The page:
Mozzarella and Prosciutto Pinwheels.
Caramelized Onion, Walnut, Pear and Blue Cheese Tart
Penne Pasta with Italian Sausage, smashed Peas and fresh Basil
Three months... three months of new dinners each and every day = three months of many persuasive words shared with my offspring that what they are about to try may be new, but it is in fact super yummy. Sometimes it was a bit of lie, I suppose, as we all know when you make something the first time it rarely turns out perfect. But on the other hand I am quite impressed with them too, as they have tried many a food I can hardly convince some adult friends to taste. Learning comes by doing though, so doing I will do! If anything I am feeling quite confident to try a new technique or level of difficulty when cooking. It does surprise me a little that I seem to have figured out the direction I would like to call my niche, one of millions of possibilities, much sooner than anticipated. I will continue to get the hang of others as well, since they can often merge into another, as I finish my study books - albeit sooner than later. I am drawn to the world of the Mediterranean and Italian Peasant Food, and as I learn the basics, I would like to spin this with a slight sophistication, in presentation. Peasant food hardly deserves this lowly title, the food is fresh and made by hand, which to me brings out the cooks passion which then results in a beautiful meal. I have written over and over about the rustic beauty of food. I believe that as long as you have a good knife, a thick cutting board and a decent saute pan, you are all set to create culinary excellence. So if in doing we figure these things out, why do we all too often not even try? Here are a few things I have discovered a long the way:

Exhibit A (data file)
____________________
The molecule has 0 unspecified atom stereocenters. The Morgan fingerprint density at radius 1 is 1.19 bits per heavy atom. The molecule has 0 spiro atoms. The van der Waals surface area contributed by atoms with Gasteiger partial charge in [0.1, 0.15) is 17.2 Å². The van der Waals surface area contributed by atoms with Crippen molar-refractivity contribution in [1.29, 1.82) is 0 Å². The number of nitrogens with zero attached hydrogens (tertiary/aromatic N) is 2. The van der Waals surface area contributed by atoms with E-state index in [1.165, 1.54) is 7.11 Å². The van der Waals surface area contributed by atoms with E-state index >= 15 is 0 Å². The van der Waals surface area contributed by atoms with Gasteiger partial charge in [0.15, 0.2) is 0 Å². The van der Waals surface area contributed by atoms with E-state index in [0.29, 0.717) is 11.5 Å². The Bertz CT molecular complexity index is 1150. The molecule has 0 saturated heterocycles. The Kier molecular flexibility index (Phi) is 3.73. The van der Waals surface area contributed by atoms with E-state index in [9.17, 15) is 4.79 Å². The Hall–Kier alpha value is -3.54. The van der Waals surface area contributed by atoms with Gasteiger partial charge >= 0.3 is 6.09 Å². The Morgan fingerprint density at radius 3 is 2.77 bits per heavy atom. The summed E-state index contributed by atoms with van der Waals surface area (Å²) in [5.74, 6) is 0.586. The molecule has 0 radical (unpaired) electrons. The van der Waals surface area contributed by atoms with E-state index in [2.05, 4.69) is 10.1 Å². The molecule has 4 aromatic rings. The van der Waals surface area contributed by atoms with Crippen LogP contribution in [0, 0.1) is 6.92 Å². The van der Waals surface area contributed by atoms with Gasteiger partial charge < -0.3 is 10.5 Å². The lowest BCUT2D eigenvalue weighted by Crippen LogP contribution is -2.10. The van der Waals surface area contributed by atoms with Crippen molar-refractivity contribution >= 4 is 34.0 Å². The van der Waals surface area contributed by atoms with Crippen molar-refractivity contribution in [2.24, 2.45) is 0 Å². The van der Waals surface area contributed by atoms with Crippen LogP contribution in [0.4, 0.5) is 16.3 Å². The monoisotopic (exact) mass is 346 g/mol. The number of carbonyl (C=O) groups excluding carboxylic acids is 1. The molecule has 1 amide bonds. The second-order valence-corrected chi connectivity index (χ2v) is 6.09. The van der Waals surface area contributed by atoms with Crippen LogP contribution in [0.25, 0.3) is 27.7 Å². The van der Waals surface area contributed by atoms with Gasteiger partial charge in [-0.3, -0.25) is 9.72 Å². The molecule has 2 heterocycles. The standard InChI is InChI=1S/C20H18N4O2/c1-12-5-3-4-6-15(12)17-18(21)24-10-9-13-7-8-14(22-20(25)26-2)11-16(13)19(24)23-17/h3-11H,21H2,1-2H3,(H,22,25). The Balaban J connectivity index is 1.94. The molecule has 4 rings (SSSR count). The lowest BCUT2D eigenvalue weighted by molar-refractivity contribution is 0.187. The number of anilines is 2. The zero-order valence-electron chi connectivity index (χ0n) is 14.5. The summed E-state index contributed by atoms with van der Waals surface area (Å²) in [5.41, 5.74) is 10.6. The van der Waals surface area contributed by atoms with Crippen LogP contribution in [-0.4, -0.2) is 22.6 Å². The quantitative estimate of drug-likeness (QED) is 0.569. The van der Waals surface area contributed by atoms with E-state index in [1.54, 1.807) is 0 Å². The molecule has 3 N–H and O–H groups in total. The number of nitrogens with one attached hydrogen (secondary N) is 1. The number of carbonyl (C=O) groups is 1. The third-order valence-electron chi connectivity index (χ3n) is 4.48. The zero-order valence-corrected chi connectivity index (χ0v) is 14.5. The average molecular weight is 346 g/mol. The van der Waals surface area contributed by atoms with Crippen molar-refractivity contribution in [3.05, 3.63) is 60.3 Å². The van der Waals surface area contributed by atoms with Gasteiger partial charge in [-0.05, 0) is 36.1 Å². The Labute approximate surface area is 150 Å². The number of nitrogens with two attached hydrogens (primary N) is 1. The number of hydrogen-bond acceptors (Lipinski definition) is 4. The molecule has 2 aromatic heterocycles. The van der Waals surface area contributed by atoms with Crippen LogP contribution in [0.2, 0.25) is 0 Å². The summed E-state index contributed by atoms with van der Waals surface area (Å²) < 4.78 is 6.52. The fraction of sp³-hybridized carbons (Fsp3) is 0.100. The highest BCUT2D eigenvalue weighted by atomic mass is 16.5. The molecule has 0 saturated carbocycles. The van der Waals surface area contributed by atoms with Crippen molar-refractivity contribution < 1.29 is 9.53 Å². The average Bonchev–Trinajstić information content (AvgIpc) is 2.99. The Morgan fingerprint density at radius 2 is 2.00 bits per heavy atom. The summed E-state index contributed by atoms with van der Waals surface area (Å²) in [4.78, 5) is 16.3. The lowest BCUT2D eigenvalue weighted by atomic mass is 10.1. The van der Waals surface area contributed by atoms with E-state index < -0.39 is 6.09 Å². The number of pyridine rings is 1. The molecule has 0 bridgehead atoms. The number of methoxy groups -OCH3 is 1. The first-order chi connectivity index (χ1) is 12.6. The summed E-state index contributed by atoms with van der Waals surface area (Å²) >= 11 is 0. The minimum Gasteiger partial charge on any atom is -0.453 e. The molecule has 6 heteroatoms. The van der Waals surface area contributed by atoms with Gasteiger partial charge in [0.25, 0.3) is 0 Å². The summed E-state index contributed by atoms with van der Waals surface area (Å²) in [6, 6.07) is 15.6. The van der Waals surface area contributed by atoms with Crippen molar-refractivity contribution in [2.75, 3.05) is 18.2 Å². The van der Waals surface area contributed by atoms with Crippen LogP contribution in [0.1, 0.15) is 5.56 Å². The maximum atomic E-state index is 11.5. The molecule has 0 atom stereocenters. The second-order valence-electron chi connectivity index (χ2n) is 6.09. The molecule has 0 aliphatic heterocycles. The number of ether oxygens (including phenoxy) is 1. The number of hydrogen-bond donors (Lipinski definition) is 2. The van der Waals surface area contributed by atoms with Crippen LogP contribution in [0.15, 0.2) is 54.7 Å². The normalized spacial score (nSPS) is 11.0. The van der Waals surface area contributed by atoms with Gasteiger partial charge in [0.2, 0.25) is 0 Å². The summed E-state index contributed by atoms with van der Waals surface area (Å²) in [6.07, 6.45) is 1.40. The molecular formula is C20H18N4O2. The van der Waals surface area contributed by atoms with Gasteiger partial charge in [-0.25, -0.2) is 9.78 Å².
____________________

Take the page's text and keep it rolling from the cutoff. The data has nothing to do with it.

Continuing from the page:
-Menu writing is key.
-Wear an apron! It makes a statement and puts other distractions out of mind.
-Measure, weigh and prep all ingredients, mise en place, after reading all instructions, before beginning to cook.
-Keep the cutlery and utensil drawers open while cooking, for quick access to tools.
-Keep a journal close by to document your own recipes, successes or variations of recipes.
-Decide early on in the day what to make for dinner, or even the day before.
-Designate one cutting board for onions and the like.
-Always keep salad components in the fridge, as this compliments and brings to a new level any meal, from basic to splendid. It could even be the meal all on it's own, within just a few short minutes.
-Find new sources of protein, and create hearty meals. The meat won't be missed!
-Discover the aromatic world of fresh herbs and cheeses. Forget about cheddar for a little while!
-Enjoy candle light and a nice wine with dinner on a Wednesday. Even if it's spaghetti and meatballs. (With salad!)
-Have no fear in expecting kids to eat their veggies. We expect them to stop at red lights when crossing the road, too.
-Make your own salad dressing, and so keep them good for you - three parts olive oil to one part balsamic vinegar, a little salt and pepper, and finely chopped shallots - seriously, how simple is that?!
-And lastly, cooking and eating is often not so much about the food, but about connecting with those around us.